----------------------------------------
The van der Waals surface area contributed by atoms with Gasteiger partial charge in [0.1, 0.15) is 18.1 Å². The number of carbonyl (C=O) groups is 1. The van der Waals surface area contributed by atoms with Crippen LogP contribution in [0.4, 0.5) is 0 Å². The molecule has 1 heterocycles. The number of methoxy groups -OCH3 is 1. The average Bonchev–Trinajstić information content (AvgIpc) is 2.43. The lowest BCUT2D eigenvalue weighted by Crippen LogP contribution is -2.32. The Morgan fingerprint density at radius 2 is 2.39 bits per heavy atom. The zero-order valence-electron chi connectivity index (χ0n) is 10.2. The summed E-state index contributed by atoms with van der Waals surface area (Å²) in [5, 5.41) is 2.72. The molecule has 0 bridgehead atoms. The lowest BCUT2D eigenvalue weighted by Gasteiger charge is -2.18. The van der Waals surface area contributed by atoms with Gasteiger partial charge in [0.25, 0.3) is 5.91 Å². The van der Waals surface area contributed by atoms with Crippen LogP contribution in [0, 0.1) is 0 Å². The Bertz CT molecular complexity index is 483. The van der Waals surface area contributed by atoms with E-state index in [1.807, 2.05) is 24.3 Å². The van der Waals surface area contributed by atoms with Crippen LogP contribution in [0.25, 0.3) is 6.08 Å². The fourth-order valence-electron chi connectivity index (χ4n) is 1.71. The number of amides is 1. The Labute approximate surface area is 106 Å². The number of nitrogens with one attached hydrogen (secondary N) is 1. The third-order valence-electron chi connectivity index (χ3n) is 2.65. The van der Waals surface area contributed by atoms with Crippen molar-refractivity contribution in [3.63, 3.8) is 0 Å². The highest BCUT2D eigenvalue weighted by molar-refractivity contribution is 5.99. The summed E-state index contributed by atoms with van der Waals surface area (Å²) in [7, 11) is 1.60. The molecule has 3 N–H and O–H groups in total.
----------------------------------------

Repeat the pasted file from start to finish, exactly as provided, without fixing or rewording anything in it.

The van der Waals surface area contributed by atoms with Gasteiger partial charge in [0.1, 0.15) is 18.1 Å². The number of carbonyl (C=O) groups is 1. The van der Waals surface area contributed by atoms with Crippen LogP contribution in [0.4, 0.5) is 0 Å². The molecule has 1 heterocycles. The number of methoxy groups -OCH3 is 1. The average Bonchev–Trinajstić information content (AvgIpc) is 2.43. The lowest BCUT2D eigenvalue weighted by Crippen LogP contribution is -2.32. The Morgan fingerprint density at radius 2 is 2.39 bits per heavy atom. The zero-order valence-electron chi connectivity index (χ0n) is 10.2. The summed E-state index contributed by atoms with van der Waals surface area (Å²) in [5, 5.41) is 2.72. The molecule has 0 bridgehead atoms. The lowest BCUT2D eigenvalue weighted by Gasteiger charge is -2.18. The van der Waals surface area contributed by atoms with Gasteiger partial charge in [0.25, 0.3) is 5.91 Å². The van der Waals surface area contributed by atoms with Crippen LogP contribution in [0, 0.1) is 0 Å². The Bertz CT molecular complexity index is 483. The van der Waals surface area contributed by atoms with E-state index in [1.807, 2.05) is 24.3 Å². The van der Waals surface area contributed by atoms with Crippen LogP contribution in [0.25, 0.3) is 6.08 Å². The fourth-order valence-electron chi connectivity index (χ4n) is 1.71. The number of amides is 1. The Labute approximate surface area is 106 Å². The number of nitrogens with one attached hydrogen (secondary N) is 1. The third-order valence-electron chi connectivity index (χ3n) is 2.65. The van der Waals surface area contributed by atoms with Crippen molar-refractivity contribution in [3.63, 3.8) is 0 Å². The highest BCUT2D eigenvalue weighted by molar-refractivity contribution is 5.99. The summed E-state index contributed by atoms with van der Waals surface area (Å²) in [7, 11) is 1.60. The molecule has 3 N–H and O–H groups in total.